Paid Experience


General Photography

“Artists can’t keep starving for their art. In the same way we pay for food to nourish our bodies, isn’t it fair to pay for something that nourishes our soul?” - Phil Toledano

“MediaStorm has introduced a Pay Per Story scheme, asking viewers to pay $1.99 to watch its latest photographic and multimedia productions,” writes Olivier Laurent in an article for the British Journal of Photography. David Campbell published his thoughts on the subject matter here. I find it interesting that people are still pussy-footing around the very simple fact that you cannot run a business on free. Someone has to pick up the tab. (more)

There’s a lot of talk in photoland how you can’t really charge money for this kind of multimedia, and anyway, it would be wrong to turn this into a moral issue. I actually don’t subscribe to that idea. It is a moral issue, because we are talking about the income of actual human beings here.

It might be instructive to compare this situation with something that just unfolded in the music business. An NPR intern had blogged about how she essentially had never really bought any music, apparently finding nothing wrong with it. David Lowery wrote a gently blistering response (emphases in the original):

“The existential questions that your generation gets to answer are these:
Why do we value the network and hardware that delivers music but not the music itself?
Why are we willing to pay for computers, iPods, smartphones, data plans, and high speed internet access but not the music itself?
Why do we gladly give our money to some of the largest richest corporations in the world but not the companies and individuals who create and sell music?
This is a bit of hyperbole to emphasize the point. But it’s as if:
Networks: Giant mega corporations. Cool! have some money!
Hardware: Giant mega corporations. Cool! have some money!
Artists: 99.9 % lower middle class. Screw you, you greedy bastards!
Here is a conversation with Lowery. You may or may not agree with Lowery. But it’s fairly simple to bring this back to photography. All you need to do in the quote above is to replace “music” with “photography” and “Artists” with “Photographers.”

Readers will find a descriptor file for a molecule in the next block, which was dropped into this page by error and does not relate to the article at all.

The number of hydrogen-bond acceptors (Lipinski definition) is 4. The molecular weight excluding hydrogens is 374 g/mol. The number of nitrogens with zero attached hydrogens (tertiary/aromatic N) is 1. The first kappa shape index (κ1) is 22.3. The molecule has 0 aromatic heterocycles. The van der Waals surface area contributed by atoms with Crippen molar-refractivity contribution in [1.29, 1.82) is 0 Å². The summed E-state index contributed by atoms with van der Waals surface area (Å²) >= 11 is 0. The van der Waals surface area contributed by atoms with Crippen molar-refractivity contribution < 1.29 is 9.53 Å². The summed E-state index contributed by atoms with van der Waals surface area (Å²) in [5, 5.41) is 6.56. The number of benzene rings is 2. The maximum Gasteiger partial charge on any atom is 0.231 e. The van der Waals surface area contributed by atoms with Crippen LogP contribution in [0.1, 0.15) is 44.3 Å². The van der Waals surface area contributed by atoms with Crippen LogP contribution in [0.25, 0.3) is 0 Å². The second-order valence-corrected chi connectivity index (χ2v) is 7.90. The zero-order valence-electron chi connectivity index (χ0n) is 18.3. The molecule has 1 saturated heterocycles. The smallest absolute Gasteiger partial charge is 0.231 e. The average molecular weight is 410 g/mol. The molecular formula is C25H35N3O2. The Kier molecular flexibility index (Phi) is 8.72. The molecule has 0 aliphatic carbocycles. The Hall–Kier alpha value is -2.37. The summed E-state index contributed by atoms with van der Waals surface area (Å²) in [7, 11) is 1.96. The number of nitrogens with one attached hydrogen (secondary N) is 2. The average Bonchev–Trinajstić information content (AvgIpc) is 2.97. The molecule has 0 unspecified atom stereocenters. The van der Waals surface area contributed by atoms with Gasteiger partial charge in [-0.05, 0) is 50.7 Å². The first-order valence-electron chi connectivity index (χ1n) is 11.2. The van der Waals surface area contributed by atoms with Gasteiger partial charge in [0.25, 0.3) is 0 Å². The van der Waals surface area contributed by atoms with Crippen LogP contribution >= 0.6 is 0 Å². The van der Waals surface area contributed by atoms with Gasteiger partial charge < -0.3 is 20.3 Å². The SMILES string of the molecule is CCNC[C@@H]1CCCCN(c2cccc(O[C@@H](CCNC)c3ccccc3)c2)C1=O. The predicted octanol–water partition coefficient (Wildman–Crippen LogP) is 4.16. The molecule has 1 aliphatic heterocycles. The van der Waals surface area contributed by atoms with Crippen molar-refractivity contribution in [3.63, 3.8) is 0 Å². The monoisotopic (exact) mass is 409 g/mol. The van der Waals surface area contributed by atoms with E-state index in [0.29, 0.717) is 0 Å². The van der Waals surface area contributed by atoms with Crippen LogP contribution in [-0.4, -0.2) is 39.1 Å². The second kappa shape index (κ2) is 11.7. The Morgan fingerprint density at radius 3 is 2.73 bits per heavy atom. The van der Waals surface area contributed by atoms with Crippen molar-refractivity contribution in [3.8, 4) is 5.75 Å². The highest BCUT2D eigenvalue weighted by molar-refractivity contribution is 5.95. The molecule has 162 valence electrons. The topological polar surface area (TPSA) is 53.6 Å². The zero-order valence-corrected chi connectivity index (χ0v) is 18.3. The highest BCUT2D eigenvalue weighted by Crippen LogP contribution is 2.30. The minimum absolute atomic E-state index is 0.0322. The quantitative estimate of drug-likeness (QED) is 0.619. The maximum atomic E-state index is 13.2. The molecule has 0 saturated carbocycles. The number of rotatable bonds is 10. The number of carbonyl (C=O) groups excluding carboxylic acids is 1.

Of course, the photo business is a bit different than the music business. But the basic, underlying problem is the same: Unless there is an increased willingness to pay for content online, the livelihoods of content creators are in danger. In the long run, this means that if this current situation does not change, a large fraction of the content currently online will simply disappear, and the web will become dominated by corporations that can afford to give away some crumbs for free. Is that what we all want? We’re already seeing more than just the first steps of this development.

At this point the advocates of free all tend to turn into Grover Norquist and say something like “Yeah, but I need to be convinced that what I’m paying for is worth it,” placing the onus on the content producer (and, crucially, away from themselves). And this sounds great and convincing. But it isn’t. In the case of MediaStorm, we’re talking about $1.99. People want to tell me they need to be convinced that those $1.99 will be spent wisely? Really? Do those same people think as carefully and deliberately about whether or not to spend usually more than double for a Grande Ventucino Vanilla Moccha Twirly-Pop Latte with Bacon Sprinkles on Top, or for any the other small expenses that pile up during any given day? This is what really gets me: We’re usually talking about very small amounts of money here, but the proponents of free treat the issue as if it was a major investment that needed to be thought through very, very carefully.

Here is more why the onus might not exclusively be on the content producers: Maybe paying something might be a nice way to support an artist whose work one has enjoyed, mostly for free, for such a long time? Because, let’s face it, even though the Grover Norquists of the world would deny this, there is more to this issue than just money. There is the question of worth - the non-monetary kind. That aspect gets usually ignored here since you can’t easily place a dollar or euro value on it. Here’s how Phil Toledano phrased it in the aforementioned BJP article:

“I’m sure fewer people will see the film, and that does sadden me. But, on the other hand, artists can’t keep starving for their art. In the same way we pay for food to nourish our bodies, isn’t it fair to pay for something that nourishes our soul?
AlI had to do here was to add the emphasis.